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Three-Dimensional Structures at Atomic Resolution: Electron Tomography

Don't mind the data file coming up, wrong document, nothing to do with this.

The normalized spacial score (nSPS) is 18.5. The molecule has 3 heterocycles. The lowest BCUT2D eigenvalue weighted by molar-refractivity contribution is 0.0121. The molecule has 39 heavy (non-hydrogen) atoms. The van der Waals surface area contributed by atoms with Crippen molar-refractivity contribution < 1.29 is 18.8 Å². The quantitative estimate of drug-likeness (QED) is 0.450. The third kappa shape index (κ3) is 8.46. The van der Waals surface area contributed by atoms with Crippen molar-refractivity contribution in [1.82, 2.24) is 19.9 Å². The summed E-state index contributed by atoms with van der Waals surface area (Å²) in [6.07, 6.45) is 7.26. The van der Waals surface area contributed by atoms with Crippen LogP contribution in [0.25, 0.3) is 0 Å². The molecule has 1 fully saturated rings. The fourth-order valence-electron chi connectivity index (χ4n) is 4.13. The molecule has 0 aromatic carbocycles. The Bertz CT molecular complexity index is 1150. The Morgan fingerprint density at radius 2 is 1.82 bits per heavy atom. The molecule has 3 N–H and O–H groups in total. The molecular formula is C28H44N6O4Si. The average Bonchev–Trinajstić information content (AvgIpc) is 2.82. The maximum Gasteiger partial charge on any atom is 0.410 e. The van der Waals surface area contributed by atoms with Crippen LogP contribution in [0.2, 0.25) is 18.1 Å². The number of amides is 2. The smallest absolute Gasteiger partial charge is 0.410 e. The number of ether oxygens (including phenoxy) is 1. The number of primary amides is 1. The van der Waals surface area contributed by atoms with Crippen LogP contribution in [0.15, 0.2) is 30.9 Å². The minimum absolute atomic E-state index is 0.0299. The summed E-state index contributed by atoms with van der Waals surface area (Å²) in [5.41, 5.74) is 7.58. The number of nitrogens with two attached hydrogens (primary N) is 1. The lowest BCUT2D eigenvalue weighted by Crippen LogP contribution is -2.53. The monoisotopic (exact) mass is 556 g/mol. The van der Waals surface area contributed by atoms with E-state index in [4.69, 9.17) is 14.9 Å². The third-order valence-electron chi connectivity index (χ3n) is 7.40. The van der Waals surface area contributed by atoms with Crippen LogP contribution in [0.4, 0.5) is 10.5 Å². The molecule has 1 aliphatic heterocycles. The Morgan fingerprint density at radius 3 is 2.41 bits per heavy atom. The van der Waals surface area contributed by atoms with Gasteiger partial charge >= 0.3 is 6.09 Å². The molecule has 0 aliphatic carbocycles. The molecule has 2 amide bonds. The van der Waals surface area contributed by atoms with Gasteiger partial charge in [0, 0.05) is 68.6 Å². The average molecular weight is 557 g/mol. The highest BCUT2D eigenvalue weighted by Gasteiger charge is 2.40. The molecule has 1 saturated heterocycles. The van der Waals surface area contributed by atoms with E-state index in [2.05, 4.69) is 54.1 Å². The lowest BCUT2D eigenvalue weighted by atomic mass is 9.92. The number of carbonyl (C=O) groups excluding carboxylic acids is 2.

Electron microscopy has found wide application in material science and biology with the nanometer / angstrom resolution in planar images. Tomography has also made a revolutionary impact of non-destructively visualizing inner three-dimensional structures, especially in the field of clinical medical imaging. Digital signal processing is used in a broad range of electrical engineering to separate the signal from the noise; hence extracting true information embedded from the noisy data. In the past century, imperfections inside the crystalline structures have caught material scientists' eyes due to the capability of significantly changing physical properties of materials. In this dissertation, a remarkable stride in the field of electron tomography has been made by combining several novel techniques: scanning transmission electron microscopy to obtain high resolution two-dimensional images, the center of mass alignment method to solve the mis-alignment problem, the equally sloped tomography method to achieve best spatial resolution by dramatically alleviating the missing wedge problem, and the three-dimensional Fourier filtering method to enhance the signal-to-noise ratio. With these combinations, a 2.4 angstrom resolution in the tomographic reconstruction is demonstrated. Furthermore, atomic steps at the boundary between two grains, edge dislocations, and screw dislocations inside a 10nm platinum particle are observed, atom-by-atom.

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